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Principles Governing Grant Of Regular Bail And Grounds For Cancellation Of Such Bail

Principles governing grant of Regular Bail

Every person has a right guaranteed under Article 21 of the Constitution of India to protection of his life and personal liberty except according to procedure established by law. In order to safeguard the society from peril and menace, the law of the land provides for arrest of accused, subsequent detention and custody. The concept of bail and personal liberty goes hand in hand and therefore the accused person has right to seek bail in order to get himself released from custody until and unless proven guilty by a court of law.

As a presumably innocent person, the accused person is entitled to freedom and every opportunity to look after his own case and to establish his innocence. A man on bail has a better chance to prepare and present his case than one remanded in custody. An accused person who enjoys freedom is in a much better position to look after his case and properly defend himself than if he were in custody. Hence grant of bail is the rule and refusal is the exception.[1]

Section 439 of the Code of Criminal Procedure, 1973 is the guiding principle for adjudicating a Regular Bail Application wherein Court takes into consideration several aspects viz. the gravity of the crime, the character of the evidence, position and status of the accused with reference to the victim and witnesses, the likelihood of the accused fleeing from justice and repeating the offence, the possibility of his tampering with the witnesses and obstructing the course of justice and such other grounds.

Each criminal case presents its own peculiar factual matrix, and therefore, certain grounds peculiar to a particular case may have to be taken into account by the court. However, the court has to only opine as to whether there is prima facie case against the accused. The court must not undertake meticulous examination of the evidence collected by the police, or rather order specific tests[2] in order to adjudicate bail applications.

The grant of bail is the Rule and refusal is the exception so as to ensure that the accused has the opportunity of securing fair trial.[3] At pre-conviction stage there is always a presumption of innocence in the favour of the accused. Each bail application is to be decided on the basis of its peculiar facts and circumstances. No straitjacket formula exists for disposal of a bail application.[4]

At the stage of considering the prayer for bail, it is not necessary to weigh the material, but only form opinion on the basis of the material before it on broad probabilities. The Court is expected to apply its mind to ascertain whether the accusations against the Accused are prima face true.[5] Section 437 of the Code of the Criminal Procedure, 1973 lists circumstances where an accused may not be released on bail. The Phrase used in clause (i) sub-section (1) of Section 437 is “reasonable grounds for believing that he has been guilty of an offence …” and not evidence.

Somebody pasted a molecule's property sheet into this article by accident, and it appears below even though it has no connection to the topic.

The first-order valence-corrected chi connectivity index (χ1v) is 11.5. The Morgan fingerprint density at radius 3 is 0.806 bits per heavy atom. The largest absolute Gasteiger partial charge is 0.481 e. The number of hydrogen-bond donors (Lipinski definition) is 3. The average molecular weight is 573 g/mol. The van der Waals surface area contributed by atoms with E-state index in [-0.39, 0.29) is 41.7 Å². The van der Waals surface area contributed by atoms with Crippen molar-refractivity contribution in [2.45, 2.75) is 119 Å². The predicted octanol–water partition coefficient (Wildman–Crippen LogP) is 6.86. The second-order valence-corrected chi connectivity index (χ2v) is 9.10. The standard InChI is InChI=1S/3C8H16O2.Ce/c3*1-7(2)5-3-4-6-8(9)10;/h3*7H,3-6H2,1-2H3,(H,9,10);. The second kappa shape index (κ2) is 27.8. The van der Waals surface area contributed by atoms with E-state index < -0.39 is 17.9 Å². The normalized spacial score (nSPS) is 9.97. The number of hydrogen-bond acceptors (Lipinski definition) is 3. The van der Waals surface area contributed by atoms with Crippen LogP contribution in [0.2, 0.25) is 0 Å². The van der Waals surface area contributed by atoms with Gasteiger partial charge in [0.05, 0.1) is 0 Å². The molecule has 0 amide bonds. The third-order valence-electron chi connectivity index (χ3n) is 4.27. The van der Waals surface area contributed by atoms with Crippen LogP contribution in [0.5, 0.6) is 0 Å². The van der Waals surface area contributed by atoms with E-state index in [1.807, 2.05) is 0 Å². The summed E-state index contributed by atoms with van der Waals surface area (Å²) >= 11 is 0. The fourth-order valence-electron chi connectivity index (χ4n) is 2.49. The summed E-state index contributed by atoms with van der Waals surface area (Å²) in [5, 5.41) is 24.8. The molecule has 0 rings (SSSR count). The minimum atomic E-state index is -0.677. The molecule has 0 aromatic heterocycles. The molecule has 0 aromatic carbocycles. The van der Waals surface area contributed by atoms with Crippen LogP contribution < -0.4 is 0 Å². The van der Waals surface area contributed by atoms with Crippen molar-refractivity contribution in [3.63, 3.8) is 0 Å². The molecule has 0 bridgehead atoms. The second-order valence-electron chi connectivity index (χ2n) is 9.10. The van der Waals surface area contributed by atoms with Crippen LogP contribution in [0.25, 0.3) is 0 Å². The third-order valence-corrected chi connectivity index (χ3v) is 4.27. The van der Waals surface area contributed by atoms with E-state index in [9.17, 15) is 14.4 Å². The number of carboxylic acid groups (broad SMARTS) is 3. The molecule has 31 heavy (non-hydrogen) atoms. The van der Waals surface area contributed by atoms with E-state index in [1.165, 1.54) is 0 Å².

Grant of bail though being a discretionary order but, however, calls for exercise of such a discretion in a judicious manner and not as a matter of course. Order for Bail bereft of any cogent reason is not sustainable in the eyes of law. The grant of bail is dependent upon the contextual facts of the matter being dealt with by the Court and facts however do always vary from case to case.

While placement of the accused in the society, though may be considered but that by itself cannot be a guiding factor in the matter of grant of bail and the same should and ought always be coupled with other circumstances warranting the grant of bail. The nature of the offence is one of the basic considerations for the grant of bail; more heinous is a crime, the greater is the chance of rejection of the bail, though, however, dependent on the factual matrix of the matter.[6]

The gravity can only beget by the length of sentence provided in law and by asserting that the offence is grave, the grant of bail cannot be thwarted. Such consideration with regard to the gravity of offence is a factor which is in addition to the triple test[7] or the tripod test that normally applies. [8]

The [principles governing grant of bail][9] which the courts have to consider can be enumerated, though not exhaustively, as under:

  1. The gravity and severity of the offence and the nature of accusation;
  2. Severity of punishment;
  3. The position and status of the accused vis-à-vis the victim and the opportunity to approach the victims/witnesses;
  4. The likelihood of the accused fleeing from justice;
  5. The possibility of tampering with the evidence and/or the witnesses;
  6. Obstructing the course of justice or attempting to do so;
  7. The possibility of repetition of the offence;
  8. The prima facie satisfaction of the court in support of the charge including frivolity of the charge;
  9. The peculiar facts of each case and nature of supporting evidence.

It is a settled law that at the time of consideration of bail application, it is neither necessary nor desirable to weigh the evidence meticulously to arrive at a positive finding as to whether or not the accused has committed offence. What is to be seen is whether there is reasonable ground for believing that accused is not guilty of the offence(s) he is charged with.

This was so observed by Hon'ble Supreme Court in Union of India v. Rattan Mallik @ Habul | (2009) 2 SCC 624 and Union of India v. Shiv Shankar Kesari | (2007) 7 SCC 79 while deciding the bail application under Section 37 of the NDPS Act which also envisages the twin conditions as contemplated in Section 212(6)(ii) of the Companies Act.